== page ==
During my training as a high school teacher, one of the things that my professors laboured on again and again was need for the modern day teacher to think hard about the ways that we can use technology as an instrument to engage our students in their learning. As such, we were taught to use lower level mediums like PowerPoint, Prezi, and Electric Slide to present our information, medium level mediums like chat rooms and online forums, to higher level mediums like websites, videos, and the like.
I think those things are all really well and good, although some educational theorists continue to doubt the educational effectiveness of these instruments. Nonetheless, I think the principle of ‘repeated communication through as many means and channels as possible’ still stands, and so teachers really need to move towards that direction especially when the whole of society has moved into a digital world.
That being said, and as much value as technology has on education, one of the things I wish my lecturers did emphasise was the impact that technology has in shaping the human being. Because you see, when we communicate through technology (and whenever we use technology for that matter), we’re not just communicating information. We’re also communicating a message. And in a fast paced world, I think one of the messages that we’re communicating through technological mediums is: information is king. Not knowledge, not wisdom, but information. So we teach students to quickly scan for information, cut and paste it, and make it their own – all of this without teaching them to properly process information in order to turn it into knowledge, which can subsequently be turned into wisdom, and even better, into practice.
So even from a young age, students are taught to glance through information (which is interesting because when I was starting this blog off, one of the tips I learnt was to use BIG HEADINGS IN BOLD so people can scan through to see whether this post or article is worth their time). To be sure, this is a good skill to possess. Not everything on the internet is worth reading word for word. But I wonder, how is the way that we’re learning shaping our habits? If fast-paced information grabbing is the way to go, how is that shaping our concept of relationships? Is it thus of little surprise that long-cultivated friendships (and I’m not even speaking about romantic relationships) are not longer as valued as they used to be? For sure, that might be valued; but how many people genuinely invest in them? Many of us want quick fixes today. So we walk away from friendships when there are disagreements rather than really digging out heels in to resolve conflict. We say things like ‘I don’t need this’ and just move on, hoping to find another group of friends that we’ll fit in as soon as possible. Of course, there are times when things just don’t work out amongst friends. But how often have we spent time genuinely investing in relationships before we throw in the towel? And that’s just only one example.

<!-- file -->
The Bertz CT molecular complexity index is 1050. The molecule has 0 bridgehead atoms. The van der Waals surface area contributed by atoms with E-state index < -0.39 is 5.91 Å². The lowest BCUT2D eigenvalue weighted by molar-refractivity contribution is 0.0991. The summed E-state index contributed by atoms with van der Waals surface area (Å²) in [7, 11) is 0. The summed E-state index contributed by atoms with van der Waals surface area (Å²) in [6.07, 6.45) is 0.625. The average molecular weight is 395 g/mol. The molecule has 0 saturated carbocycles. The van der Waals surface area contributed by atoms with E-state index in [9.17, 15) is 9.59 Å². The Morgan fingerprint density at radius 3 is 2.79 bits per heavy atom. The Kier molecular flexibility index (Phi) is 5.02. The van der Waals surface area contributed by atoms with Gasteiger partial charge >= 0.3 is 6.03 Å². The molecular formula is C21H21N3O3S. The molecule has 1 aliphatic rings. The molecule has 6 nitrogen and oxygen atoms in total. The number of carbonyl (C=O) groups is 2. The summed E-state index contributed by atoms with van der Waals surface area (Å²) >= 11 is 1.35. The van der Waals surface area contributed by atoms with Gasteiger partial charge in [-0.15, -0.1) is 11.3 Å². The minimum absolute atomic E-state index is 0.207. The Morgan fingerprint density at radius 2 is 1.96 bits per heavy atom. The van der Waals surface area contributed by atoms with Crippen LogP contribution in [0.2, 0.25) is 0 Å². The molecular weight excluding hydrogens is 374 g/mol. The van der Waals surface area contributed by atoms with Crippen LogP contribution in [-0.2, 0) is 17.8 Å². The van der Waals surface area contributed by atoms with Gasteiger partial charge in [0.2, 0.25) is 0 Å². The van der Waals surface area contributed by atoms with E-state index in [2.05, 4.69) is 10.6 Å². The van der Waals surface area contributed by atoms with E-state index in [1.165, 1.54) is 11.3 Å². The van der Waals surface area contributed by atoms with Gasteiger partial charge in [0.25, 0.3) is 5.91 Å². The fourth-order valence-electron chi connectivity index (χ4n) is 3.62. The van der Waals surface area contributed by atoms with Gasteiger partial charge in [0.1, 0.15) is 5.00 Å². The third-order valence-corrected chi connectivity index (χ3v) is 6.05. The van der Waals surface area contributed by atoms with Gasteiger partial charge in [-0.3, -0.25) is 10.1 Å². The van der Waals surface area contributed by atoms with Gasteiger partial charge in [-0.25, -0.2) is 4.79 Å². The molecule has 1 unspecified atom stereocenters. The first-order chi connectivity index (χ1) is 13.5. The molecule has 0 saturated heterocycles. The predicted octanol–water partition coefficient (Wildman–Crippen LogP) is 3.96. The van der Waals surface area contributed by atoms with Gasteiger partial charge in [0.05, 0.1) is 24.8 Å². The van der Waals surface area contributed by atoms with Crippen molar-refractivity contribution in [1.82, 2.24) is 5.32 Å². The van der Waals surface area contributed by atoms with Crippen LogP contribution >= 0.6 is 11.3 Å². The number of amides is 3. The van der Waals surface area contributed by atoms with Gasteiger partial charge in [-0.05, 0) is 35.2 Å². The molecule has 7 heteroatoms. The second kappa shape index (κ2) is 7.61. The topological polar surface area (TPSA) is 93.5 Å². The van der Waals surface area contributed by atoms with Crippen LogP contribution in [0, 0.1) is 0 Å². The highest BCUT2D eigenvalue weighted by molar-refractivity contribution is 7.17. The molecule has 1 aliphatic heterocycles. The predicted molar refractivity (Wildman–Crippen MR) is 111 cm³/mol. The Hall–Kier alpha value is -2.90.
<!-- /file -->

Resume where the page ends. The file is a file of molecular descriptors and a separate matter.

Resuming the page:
This sort of fast-paced living has permeated all of our lives – more than we probably even realise. So it’s always worth taking a step back to think ‘alright, is the way that I’m living really loving God and loving my neighbour?’ Because sometimes, fast-paced living isn’t always godly.
In any case, I write all this as a response and recommendation to a recent podcast I heard released by the Center for Public Theology where Dr Owen Strachan interacts with Andrew Sullivan’s recent article I Used to Be a Human Being. It was really thought provoking for me, especially since I struggled to sit down for 11 minutes to listen to it because my attention span has been conditioned to searching for new information every 3-5 minutes. So I was living exactly what Strachan was speaking about and what Sullivan was writing about. I don’t struggle with this when I read a book and it’s interesting that the medium we use can really shape our learning habits. But that’s a post for another day. I encourage you to check out both the podcast and article, and I hope it’s a good opportunity for you to pause and reflect on how technology is shaping your life.
*The featured image I used for this post was taken at a recent youth camp where I spoke at. We had lots of fun spending time together in the Word, games, and corporate worship. What was interesting is that the camp site where we spent our time had very limited mobile phone reception, and the only place we could get some sort of connection was under this flag pole. And everyday, throughout the day, I’d spot youths standing under this pole trying to stay connected to the world via Snapchat, Facebook, Instagram, and the like. Of course, I’m guilty of doing the same thing. But it’s fascinating that there’s such a hunger to remain connected in the digital world, almost to a point where we believe that if we don’t exist in the digital world then we don’t exist at all. However, is it a hunger? Or is it an addiction? Or is it both?